Maybe I’m being naïve, but yesterday’s launch of the Million Cat Challenge felt like something historic—as if we’ve entered into a new era of animal sheltering where cats are concerned. This ambitious campaign promises to be a game-changer not just for the million cats it aims to save (over the next five years), but for sheltering itself.
As I say, maybe I’m being naïve,* but there’s good reason to think the Million Cat Challenge will fulfill its promise. To begin with, just consider the people behind it: Dr. Julie Levy, director of Maddie’s Shelter Medicine Program at the University of Florida, and Dr. Kate Hurley, program director of the Koret Shelter Medicine Program at the University of California, Davis.
Then there’s the mission—wildly ambitious, sure, but hardly impossible. Indeed, one of the Challenge’s greatest strengths is its grounding in “five key initiatives,” each of which has, as the website explains, “the potential to create major impact and offer choices for shelters of any size, budget, or intake type.”
It’s also remarkably easy for shelters to get involved. Using feline intake, euthanasia, and live release data for 2012 as a baseline, each shelter provides an estimate of how many cats can be saved through 2018. Yearly reporting will be used to update the Million Cat Count.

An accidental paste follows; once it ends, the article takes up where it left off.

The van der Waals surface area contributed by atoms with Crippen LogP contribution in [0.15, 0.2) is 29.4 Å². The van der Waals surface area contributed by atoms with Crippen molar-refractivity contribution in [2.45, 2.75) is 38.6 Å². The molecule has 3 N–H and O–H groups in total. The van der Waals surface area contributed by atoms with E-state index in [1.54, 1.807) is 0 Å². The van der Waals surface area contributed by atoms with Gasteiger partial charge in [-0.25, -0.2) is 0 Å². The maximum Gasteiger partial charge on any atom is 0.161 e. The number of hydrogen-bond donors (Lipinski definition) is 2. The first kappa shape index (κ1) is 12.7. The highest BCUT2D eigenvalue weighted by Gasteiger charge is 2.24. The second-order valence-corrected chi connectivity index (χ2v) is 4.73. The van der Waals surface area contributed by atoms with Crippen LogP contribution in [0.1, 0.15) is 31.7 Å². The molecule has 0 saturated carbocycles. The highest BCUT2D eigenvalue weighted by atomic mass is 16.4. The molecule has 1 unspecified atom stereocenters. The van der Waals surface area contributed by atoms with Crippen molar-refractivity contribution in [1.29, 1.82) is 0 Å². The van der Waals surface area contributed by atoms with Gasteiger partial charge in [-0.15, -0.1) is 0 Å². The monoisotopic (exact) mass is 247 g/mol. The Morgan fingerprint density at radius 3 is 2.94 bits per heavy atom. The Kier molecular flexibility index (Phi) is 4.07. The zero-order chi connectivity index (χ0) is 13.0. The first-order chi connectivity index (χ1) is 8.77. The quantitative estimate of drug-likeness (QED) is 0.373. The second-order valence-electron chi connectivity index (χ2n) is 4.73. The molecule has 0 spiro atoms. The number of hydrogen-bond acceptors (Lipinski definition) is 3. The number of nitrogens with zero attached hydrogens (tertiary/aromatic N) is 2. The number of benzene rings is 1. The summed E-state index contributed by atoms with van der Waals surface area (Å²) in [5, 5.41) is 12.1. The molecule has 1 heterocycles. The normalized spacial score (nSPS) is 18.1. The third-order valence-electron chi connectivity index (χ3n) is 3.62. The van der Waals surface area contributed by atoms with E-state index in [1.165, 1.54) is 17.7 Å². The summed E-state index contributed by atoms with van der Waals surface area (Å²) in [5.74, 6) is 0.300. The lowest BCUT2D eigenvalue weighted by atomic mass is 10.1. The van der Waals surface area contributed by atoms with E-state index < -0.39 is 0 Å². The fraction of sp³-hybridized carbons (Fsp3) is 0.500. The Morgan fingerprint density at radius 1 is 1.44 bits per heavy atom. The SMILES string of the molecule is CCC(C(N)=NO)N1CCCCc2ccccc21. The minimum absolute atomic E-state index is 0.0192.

Still, saving one million cats over five years may not, in itself, dramatically change sheltering. (After all, shelter deaths in the U.S. have decreased by more than 400,000 each year, on average, over the past 30 years or so.) Beyond the lives saved, though, the Million Cat Challenge is offering a broader challenge—to the animal welfare community, policymakers, and the general public—as each of its five key initiatives questions our “conventional wisdom” about sheltering cats.
Return-to-field, in particular, promises to make some advocates uncomfortable. It’s one thing to sterilize, vaccinate, and return “feral” cats, the argument goes, but returning friendly cats is another matter. I won’t get into the merits of such programs here, but simply suggest that this is a conversation whose time has come.
And thanks to the Million Cat Challenge, we’ll now be having this conversation—and many others—on an unprecedented scale (and, I hope, with an unprecedented urgency). All of which will likely mean even more lives saved.
* After all, I still think scientists writing in peer-reviewed journals are obligated to read the papers they cite—this despite a rather astonishing number of examples demonstrating that the failure to do so is common (and, it seems, unlikely to negatively affect one’s prospects for future publishing and funding opportunities).